What You Should Consider Before Filing a RICO Claim
Do I have a RICO claim? What you should consider before filing a RICO claim.
When you’re the victim of a scam, you have many legal options you can pursue. Each option has its own positives and negatives.
Many instances of fraud—where a person or business uses false or misleading information to scam a person out of money, goods, or services—are resolved through state law. All litigation involves expense and delay. However, filing a claim in Colorado state court is likely to resolve your case faster and cost less than filing a matter in federal court, as discussed below.
If you had a contract with the person who defrauded you, that contract might require arbitration. Arbitration is a less formal, “private” court—operated not by the state or federal government, but by a private organization. The arbitrator acts like a judge—hearing the facts and applying the law to determine who is right and what that person should receive.
In many situations, arbitration is a great way to achieve a resolution faster. Arbitration is also likely to prevent access to a jury; damages for extreme misconduct may be less with an arbitrator than from a jury. Usually, arbitration occurs because the parties signed a contract that included an arbitration clause—a paragraph that states both parties will not file a lawsuit in court, but arbitrate instead. However, even if you signed a contract requiring you to engage in arbitration (and giving up your right to a jury), the fraudulent conduct of the other party may invalidate the contract—allowing you to file your matter in court.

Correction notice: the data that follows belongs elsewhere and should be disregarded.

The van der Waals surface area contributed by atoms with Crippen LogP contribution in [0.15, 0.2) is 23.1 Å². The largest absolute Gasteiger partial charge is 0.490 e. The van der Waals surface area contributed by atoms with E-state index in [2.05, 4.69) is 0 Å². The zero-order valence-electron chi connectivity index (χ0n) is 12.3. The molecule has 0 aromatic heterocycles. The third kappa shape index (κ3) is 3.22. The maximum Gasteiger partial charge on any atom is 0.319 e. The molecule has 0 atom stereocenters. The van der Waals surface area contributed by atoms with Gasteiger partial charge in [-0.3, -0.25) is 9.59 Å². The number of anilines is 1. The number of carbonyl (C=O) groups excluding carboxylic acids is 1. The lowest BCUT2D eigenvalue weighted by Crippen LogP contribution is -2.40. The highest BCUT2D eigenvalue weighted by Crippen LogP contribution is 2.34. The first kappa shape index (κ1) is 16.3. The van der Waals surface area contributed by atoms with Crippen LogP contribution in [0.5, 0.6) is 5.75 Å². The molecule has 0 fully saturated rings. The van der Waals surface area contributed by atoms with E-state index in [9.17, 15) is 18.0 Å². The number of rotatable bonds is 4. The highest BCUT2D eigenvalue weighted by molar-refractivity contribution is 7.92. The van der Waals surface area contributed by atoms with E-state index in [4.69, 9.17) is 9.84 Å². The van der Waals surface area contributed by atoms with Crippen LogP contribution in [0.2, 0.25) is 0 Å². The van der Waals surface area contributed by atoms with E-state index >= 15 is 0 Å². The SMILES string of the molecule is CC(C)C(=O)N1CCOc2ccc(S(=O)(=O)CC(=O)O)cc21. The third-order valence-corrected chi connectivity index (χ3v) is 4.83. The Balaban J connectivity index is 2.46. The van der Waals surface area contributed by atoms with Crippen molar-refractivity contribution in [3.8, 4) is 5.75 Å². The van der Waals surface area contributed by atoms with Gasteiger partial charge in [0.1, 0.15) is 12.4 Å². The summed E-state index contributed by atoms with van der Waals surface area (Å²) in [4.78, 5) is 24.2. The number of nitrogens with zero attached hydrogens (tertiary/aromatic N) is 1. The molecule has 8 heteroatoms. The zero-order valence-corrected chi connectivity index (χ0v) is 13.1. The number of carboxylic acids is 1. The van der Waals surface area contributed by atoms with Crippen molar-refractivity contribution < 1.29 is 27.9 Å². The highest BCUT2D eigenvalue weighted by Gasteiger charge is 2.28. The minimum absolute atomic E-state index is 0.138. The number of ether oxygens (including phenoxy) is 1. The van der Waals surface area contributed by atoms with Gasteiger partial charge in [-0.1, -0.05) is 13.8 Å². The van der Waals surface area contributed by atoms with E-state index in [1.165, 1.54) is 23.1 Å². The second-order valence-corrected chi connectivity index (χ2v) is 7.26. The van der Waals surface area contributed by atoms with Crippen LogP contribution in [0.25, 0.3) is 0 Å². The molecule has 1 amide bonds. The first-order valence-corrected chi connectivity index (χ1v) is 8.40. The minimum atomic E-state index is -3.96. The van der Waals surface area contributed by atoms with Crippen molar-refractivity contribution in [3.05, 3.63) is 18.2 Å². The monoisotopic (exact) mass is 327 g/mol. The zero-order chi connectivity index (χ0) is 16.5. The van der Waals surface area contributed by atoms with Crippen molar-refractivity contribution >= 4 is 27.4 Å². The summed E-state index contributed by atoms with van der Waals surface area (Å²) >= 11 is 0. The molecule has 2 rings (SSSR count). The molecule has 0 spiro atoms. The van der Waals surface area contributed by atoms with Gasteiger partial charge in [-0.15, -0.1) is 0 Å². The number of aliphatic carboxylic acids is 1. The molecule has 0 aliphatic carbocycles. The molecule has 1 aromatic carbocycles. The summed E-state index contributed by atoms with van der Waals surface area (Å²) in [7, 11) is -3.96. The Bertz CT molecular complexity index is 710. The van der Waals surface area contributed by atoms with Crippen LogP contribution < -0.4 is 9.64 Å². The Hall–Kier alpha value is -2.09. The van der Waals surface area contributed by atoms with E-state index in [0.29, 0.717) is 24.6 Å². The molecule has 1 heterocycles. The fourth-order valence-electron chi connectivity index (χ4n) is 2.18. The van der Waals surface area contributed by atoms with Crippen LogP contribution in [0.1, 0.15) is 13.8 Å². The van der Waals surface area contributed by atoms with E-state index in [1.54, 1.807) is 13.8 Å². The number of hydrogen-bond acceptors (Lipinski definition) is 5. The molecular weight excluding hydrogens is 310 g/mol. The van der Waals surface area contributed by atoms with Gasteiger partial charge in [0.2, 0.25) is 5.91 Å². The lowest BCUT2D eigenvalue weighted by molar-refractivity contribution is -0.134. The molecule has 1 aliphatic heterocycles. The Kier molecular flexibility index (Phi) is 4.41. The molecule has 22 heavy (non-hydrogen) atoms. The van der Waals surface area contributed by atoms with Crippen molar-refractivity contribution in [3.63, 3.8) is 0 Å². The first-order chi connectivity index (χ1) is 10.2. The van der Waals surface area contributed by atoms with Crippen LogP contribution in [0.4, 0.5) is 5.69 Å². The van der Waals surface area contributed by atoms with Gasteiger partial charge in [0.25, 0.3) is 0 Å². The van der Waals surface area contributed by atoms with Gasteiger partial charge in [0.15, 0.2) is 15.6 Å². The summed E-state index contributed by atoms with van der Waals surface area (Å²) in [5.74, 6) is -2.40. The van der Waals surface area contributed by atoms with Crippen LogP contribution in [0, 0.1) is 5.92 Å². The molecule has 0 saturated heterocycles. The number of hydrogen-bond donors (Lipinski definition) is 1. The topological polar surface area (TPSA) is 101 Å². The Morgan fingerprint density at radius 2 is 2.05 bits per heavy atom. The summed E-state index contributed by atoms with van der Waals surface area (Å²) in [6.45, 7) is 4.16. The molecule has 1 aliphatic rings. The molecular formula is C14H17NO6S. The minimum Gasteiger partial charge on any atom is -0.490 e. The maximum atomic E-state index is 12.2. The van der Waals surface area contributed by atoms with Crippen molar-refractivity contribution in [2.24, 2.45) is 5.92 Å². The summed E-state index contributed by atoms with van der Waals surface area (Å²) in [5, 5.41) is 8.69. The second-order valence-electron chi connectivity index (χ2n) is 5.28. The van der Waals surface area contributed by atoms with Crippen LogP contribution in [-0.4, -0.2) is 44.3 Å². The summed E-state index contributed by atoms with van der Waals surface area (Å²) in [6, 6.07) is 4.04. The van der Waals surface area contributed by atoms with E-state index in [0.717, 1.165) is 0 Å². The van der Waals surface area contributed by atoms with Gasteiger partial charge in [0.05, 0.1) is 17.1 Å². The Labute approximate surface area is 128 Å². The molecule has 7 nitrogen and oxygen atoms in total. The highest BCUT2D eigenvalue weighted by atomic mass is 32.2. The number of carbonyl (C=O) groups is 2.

In addition to resolution through state court proceedings or arbitration, some victims of fraud pursue litigation in federal court under RICO. RICO is a federal law aimed at “fraudulent enterprises”—i.e. organized groups of individuals engaging in an on-going, fraudulent scheme. For a discussion of what constitutes RICO see my post: What is RICO and How to Defend Against It.
RICO claims are tempting because that law allows triple damages—meaning if you were scammed out of $500,000, you could recover $1,500,000 through RICO. RICO also allows the court to award a victim attorney’s fees—meaning upon a victim winning the case, the defendant has to pay for the victim’s attorney.
These strong financial incentives lead many victims to file RICO claims. However, before you decide to file a RICO claim, you should also understand the disadvantages of pursing a RICO claim in federal court.
First, generally, litigation in federal court is more formal, with stricter rules than state court. As a result, there are more hoops to jump through and more ways in which unwary counsel could make mistakes that negatively affect your case. If you decide to pursue federal litigation, make sure you choose an attorney experienced in federal court.
Because federal courts are run more formally, your attorney is likely to need to spend more time on your case. This increases the cost of the litigation to you. Although you may recover those attorney’s fees if you win, there are no guarantees in litigation. RICO is a complicated set of requirements, as discussed below, and victory in litigation is never certain.